Many posts on solo travel Asia focus on fairly general advice on travel abroad. As a long-time solo traveler worldwide, I was surprised to find some unique issues.
Here are my five personal tips:
1. Traffic: Watch out for fast-paced traffic, especially motorcycles. Some areas have no stop lights and have traffic zipping by on both sides. Although its rare, the sidewalks can be another field of battle. At noon, in Phnom Penh, walking on the sidewalk, I had a car back into me. I wasn’t hurt at all but was still pretty surprised.
2. Popular local public transportation: Be aware that popular tuk-tuk’s are wide open. Since they are on the same level with fast-moving motorcycles, it would be very easy to have a “hit and run” motorbike relieve you of your valuables. In addition, if you don’t hold-on tight, you may watch your hat or tote bag fall out on the road leaving you with no chance to retrieve it.
3. Dress codes: Both men and women must be modestly dressed when entering temples and royal palaces. Besides removing hats, shoes and sunglasses, shoulders and knees must be covered. (Moreover, women may need to wear pants or a skirt that reaches the ankles.) Some venues will offer a loaner covering. I also recommend packing socks for travel in Asia. The reason? Since you must remove shoes to enter many sites, it is amazing how really hot the marble and other stone entrees can be.
4. Taxis: In one country in Asia, a couple with young children told me of their prior harrowing cab ride. One evening, just before midnight, they were the victim of a runaway taxi driver. Ultimately, when he refused to stop, they jumped out at an intersection. They made their way to a local bar that was about to close. The staff found two motorcycles willing to take one parent and one child on each. That finally worked out but only after one became lost finding the right hotel!
- The bottom line, before leaving home, contact your lodging or local friends for referrals.
- Find out what are the best, reliable companies for a pickup at the airport upon your arrival.
- Always find out ahead of time how much you should pay to your destination.
- If you head out in the evening for dinner or to sample local nightlife, be sure you can get back to your lodging. If you can’t make an arrangement ahead of time, get your driver’s mobile number on the way out.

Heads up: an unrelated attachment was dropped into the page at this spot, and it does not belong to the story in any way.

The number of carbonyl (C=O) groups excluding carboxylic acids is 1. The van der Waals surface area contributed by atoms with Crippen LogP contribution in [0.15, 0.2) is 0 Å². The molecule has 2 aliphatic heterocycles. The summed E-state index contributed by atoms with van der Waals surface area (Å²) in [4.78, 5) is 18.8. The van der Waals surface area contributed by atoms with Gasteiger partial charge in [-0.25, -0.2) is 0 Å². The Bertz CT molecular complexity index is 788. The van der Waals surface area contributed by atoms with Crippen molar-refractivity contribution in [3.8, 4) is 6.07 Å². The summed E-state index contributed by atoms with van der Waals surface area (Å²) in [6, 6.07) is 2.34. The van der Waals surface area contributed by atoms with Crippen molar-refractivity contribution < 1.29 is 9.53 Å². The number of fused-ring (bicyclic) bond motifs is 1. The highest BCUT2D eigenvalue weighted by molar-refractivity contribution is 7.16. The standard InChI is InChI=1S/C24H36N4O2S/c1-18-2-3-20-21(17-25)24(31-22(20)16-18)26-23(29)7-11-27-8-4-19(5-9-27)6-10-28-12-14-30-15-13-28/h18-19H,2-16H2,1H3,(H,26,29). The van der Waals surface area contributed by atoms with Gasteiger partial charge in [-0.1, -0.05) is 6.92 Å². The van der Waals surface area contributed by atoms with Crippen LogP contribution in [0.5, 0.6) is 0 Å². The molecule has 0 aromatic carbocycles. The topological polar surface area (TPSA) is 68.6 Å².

- In certain countries, I have succeeded in getting the restaurant to call a taxi for me.
5. Getting lost in busy crowded tourist spots can be frustrating. If sightseeing with a friend of guide, start by exchanging mobile phone numbers so stopping for a photo doesn’t mean missing your ride!
6. Sample a variety of tour options. In Bangkok, I tried 4 different ways.
- The first day I joined a small half-day bus tour of Bangkok.
- The second day I went to the ancient Thai capital, Ayutthaya, with a very large bus tour. Just about 53 miles from Bangkok, it was ideal for a full day tour.
- The return from Ayutthaya was via boat. Boat tours within Bangkok were also available from the public boat taxis to the very pricey “James Bond boats”.
- The third day I hired a private guide with the purpose of learning the Bangkok subway route. It worked well enough that the next day I went solo on a self-guided tour via subway! (Wherever you are, always be watchful for pickpockets in subways at all times and especially after dark. As a female solo traveler, I always ask local women at my hotel or in day tours, what is safe for the specific destination.
7.Laws are stringently enforced. The most serious is drug possession/trafficking. However, taking photos in prohibited areas can also result in being detained, and photos deleted.
8. If you choose to drive, be sure to check whether you need an international driver’s license and if you have the right car insurance.
9. Don’t overlook the wide range in climates within Asia. When I flew one Dec. day to SE Asia via Beijing, China was very chilly, around 40 degrees Fahrenheit while the Mekong Delta felt like a July day at home. On return, there was no gate or jetway so that travelers in tee shirts, shorts and flip-flops had to hurry across the tarmac while freezing! In any case, I recommend always traveling with a light jacket or sweater.